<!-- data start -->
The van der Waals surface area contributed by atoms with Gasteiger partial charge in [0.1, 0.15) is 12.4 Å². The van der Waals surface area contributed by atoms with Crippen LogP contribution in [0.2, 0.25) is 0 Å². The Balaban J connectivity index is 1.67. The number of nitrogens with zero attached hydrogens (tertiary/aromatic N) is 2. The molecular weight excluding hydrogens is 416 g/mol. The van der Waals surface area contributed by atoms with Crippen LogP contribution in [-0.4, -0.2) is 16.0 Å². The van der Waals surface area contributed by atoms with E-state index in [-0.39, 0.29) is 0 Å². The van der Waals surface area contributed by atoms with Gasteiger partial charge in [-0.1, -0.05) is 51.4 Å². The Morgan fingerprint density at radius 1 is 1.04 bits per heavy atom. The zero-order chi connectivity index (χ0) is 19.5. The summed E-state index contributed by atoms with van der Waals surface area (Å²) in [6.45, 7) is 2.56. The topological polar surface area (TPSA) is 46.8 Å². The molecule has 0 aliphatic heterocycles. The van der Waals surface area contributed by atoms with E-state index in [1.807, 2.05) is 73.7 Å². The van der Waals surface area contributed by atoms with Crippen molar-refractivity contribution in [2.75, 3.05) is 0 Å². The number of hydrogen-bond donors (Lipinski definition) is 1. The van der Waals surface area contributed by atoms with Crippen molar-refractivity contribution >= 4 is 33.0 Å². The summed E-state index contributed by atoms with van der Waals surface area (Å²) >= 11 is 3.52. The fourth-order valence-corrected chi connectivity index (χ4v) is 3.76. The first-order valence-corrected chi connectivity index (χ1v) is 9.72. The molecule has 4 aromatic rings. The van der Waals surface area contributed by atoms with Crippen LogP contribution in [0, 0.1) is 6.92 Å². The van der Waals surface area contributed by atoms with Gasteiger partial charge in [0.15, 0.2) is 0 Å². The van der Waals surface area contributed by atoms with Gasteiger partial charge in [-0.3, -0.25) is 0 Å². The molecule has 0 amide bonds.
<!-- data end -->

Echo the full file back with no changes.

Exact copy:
The van der Waals surface area contributed by atoms with Gasteiger partial charge in [0.1, 0.15) is 12.4 Å². The van der Waals surface area contributed by atoms with Crippen LogP contribution in [0.2, 0.25) is 0 Å². The Balaban J connectivity index is 1.67. The number of nitrogens with zero attached hydrogens (tertiary/aromatic N) is 2. The molecular weight excluding hydrogens is 416 g/mol. The van der Waals surface area contributed by atoms with Crippen LogP contribution in [-0.4, -0.2) is 16.0 Å². The van der Waals surface area contributed by atoms with E-state index in [-0.39, 0.29) is 0 Å². The van der Waals surface area contributed by atoms with Gasteiger partial charge in [-0.1, -0.05) is 51.4 Å². The Morgan fingerprint density at radius 1 is 1.04 bits per heavy atom. The zero-order chi connectivity index (χ0) is 19.5. The summed E-state index contributed by atoms with van der Waals surface area (Å²) in [6.45, 7) is 2.56. The topological polar surface area (TPSA) is 46.8 Å². The molecule has 0 aliphatic heterocycles. The van der Waals surface area contributed by atoms with E-state index in [1.807, 2.05) is 73.7 Å². The van der Waals surface area contributed by atoms with Crippen molar-refractivity contribution in [2.75, 3.05) is 0 Å². The number of hydrogen-bond donors (Lipinski definition) is 1. The van der Waals surface area contributed by atoms with Crippen molar-refractivity contribution >= 4 is 33.0 Å². The summed E-state index contributed by atoms with van der Waals surface area (Å²) >= 11 is 3.52. The fourth-order valence-corrected chi connectivity index (χ4v) is 3.76. The first-order valence-corrected chi connectivity index (χ1v) is 9.72. The molecule has 4 aromatic rings. The van der Waals surface area contributed by atoms with Crippen LogP contribution in [0, 0.1) is 6.92 Å². The van der Waals surface area contributed by atoms with Gasteiger partial charge in [0.15, 0.2) is 0 Å². The van der Waals surface area contributed by atoms with Gasteiger partial charge in [-0.3, -0.25) is 0 Å². The molecule has 0 amide bonds.